What else causes too much wax? (Interesting how too little oil can cause too much wax as per above, eh?) Scientists speculate that excessive noise can lead to excessive ear wax. Some of my patients who are construction workers or rock musicians have excessive ear wax. I saw one interesting kid who blared rock music into his ears from walkman earphones. He had impacted ear wax also. I wonder whether the wax builds up in these cases in an adaptive mechanism to protect the delicate ear from damaging noise. NOTE: all you guys getting your wood cut for the winter would do yourselves a BIG favor by finally getting serious about using those ear protectors your wife gave you for Christmas three years ago. Hearing loss, especially high-frequency hearing loss can be very debilitating.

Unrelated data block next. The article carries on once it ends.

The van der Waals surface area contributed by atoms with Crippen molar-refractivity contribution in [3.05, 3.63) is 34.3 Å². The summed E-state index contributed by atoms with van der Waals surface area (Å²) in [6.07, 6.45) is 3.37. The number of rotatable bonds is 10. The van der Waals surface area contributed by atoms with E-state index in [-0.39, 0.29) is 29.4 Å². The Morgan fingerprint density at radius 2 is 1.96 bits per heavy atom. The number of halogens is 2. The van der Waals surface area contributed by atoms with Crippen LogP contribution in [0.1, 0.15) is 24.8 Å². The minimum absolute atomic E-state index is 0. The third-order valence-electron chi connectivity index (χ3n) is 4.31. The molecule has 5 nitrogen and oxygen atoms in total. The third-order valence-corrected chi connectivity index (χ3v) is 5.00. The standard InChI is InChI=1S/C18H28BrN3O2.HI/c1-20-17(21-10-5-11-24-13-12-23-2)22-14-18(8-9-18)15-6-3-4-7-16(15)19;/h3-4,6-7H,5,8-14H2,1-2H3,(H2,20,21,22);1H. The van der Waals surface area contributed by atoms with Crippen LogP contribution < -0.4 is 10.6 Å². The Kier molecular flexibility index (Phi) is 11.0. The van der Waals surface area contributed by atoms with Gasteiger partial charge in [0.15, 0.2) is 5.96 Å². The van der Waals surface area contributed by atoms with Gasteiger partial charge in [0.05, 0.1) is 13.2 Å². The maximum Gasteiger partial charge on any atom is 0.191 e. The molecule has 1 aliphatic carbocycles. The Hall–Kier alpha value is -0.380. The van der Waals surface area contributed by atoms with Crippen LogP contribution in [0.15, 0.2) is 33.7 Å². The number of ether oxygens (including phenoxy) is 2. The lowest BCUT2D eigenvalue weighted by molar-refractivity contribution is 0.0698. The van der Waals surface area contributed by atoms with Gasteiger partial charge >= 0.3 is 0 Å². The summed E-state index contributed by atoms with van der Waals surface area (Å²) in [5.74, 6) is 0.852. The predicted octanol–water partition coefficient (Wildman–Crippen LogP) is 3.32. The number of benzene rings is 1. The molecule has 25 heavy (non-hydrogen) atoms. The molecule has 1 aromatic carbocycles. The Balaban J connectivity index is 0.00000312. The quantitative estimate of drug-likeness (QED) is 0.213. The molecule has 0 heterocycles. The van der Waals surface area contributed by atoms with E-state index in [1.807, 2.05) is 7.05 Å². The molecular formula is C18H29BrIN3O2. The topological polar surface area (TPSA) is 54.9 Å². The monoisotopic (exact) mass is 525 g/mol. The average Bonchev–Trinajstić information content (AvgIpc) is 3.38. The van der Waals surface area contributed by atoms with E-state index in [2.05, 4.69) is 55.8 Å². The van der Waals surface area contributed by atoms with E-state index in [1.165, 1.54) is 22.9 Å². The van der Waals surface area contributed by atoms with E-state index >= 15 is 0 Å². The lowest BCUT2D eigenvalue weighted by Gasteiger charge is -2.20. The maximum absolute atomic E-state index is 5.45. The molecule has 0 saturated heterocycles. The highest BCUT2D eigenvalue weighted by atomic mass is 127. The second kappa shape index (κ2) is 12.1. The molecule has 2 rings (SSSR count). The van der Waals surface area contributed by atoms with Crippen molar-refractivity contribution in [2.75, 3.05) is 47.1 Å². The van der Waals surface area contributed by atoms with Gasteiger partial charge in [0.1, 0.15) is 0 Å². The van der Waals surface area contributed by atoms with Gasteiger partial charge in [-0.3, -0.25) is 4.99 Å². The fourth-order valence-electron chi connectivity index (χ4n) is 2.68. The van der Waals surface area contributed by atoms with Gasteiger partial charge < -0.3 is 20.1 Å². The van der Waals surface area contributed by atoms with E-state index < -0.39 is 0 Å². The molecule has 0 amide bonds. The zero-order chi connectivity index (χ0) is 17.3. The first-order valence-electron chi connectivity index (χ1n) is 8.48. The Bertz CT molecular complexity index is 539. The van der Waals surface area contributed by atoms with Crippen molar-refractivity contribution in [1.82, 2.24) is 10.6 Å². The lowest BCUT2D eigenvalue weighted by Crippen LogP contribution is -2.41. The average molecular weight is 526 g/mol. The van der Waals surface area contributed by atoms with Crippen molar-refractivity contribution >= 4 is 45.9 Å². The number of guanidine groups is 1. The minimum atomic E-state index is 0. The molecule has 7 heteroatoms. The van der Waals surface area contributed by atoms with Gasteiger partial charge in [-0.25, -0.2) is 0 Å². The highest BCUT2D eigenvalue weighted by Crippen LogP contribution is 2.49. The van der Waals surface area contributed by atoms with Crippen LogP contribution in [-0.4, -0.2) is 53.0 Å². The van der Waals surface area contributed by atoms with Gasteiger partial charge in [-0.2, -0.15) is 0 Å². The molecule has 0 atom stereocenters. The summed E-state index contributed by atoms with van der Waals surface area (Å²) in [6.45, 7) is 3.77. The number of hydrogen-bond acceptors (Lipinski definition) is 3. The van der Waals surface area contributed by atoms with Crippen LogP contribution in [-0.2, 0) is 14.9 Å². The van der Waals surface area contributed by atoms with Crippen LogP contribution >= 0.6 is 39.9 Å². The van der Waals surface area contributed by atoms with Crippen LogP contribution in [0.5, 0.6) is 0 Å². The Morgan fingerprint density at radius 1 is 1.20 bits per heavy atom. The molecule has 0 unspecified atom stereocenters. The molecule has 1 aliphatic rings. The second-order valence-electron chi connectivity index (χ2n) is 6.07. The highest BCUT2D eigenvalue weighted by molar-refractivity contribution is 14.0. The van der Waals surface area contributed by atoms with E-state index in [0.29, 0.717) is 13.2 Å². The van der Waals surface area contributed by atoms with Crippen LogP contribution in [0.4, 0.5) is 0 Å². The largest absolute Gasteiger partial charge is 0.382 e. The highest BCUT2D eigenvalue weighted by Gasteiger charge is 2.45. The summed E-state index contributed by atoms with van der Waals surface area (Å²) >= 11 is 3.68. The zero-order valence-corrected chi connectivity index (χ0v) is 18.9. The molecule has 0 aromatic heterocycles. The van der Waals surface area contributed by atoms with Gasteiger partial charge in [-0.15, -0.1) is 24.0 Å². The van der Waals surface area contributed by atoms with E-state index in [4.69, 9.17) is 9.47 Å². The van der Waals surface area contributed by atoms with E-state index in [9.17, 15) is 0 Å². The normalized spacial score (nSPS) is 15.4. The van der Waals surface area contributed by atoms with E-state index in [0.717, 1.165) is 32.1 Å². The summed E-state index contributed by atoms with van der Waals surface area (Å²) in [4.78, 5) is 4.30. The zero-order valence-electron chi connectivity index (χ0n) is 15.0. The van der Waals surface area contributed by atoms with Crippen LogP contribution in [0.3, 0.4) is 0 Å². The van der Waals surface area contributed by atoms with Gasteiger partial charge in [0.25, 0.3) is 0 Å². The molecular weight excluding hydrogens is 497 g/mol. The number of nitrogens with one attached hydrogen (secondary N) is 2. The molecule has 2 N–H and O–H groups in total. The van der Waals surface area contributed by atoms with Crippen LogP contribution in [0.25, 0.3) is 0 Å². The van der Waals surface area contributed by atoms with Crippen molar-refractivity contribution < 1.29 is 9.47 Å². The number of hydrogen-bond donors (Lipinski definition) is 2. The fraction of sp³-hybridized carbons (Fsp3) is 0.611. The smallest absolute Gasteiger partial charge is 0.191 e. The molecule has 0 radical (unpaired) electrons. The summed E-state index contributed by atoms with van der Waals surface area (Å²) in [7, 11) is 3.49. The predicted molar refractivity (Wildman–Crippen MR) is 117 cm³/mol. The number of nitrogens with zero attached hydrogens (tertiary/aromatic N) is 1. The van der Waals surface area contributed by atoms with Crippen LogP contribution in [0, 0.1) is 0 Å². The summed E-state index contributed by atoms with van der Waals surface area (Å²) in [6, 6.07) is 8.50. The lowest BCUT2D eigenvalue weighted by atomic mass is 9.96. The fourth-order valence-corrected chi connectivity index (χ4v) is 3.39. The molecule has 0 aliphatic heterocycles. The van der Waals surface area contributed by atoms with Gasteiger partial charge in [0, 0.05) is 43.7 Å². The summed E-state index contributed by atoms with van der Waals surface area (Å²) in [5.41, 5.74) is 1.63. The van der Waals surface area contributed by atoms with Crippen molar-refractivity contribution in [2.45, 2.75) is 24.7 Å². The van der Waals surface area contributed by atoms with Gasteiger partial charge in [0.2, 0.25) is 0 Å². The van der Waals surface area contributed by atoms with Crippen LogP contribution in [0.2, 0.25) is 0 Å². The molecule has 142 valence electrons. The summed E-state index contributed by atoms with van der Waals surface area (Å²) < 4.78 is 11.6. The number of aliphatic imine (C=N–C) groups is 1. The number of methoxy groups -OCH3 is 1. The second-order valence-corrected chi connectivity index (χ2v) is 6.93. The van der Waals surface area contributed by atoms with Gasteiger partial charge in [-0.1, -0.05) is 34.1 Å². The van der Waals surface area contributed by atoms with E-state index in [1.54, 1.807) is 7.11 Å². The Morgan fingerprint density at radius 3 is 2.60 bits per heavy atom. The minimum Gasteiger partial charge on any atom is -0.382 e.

Most doctors agree that regular cleaning with Q-tips is not appropriate because the ear responds to the local irritation by increasing the production of ear wax. Better to keep the ear wax soft by eating enough essential fatty acids and allow it to act as a conveyor belt. That, and the occasional ear wax softeners (Murine is my favorite), as well as ear protectors, will help keep the wax out.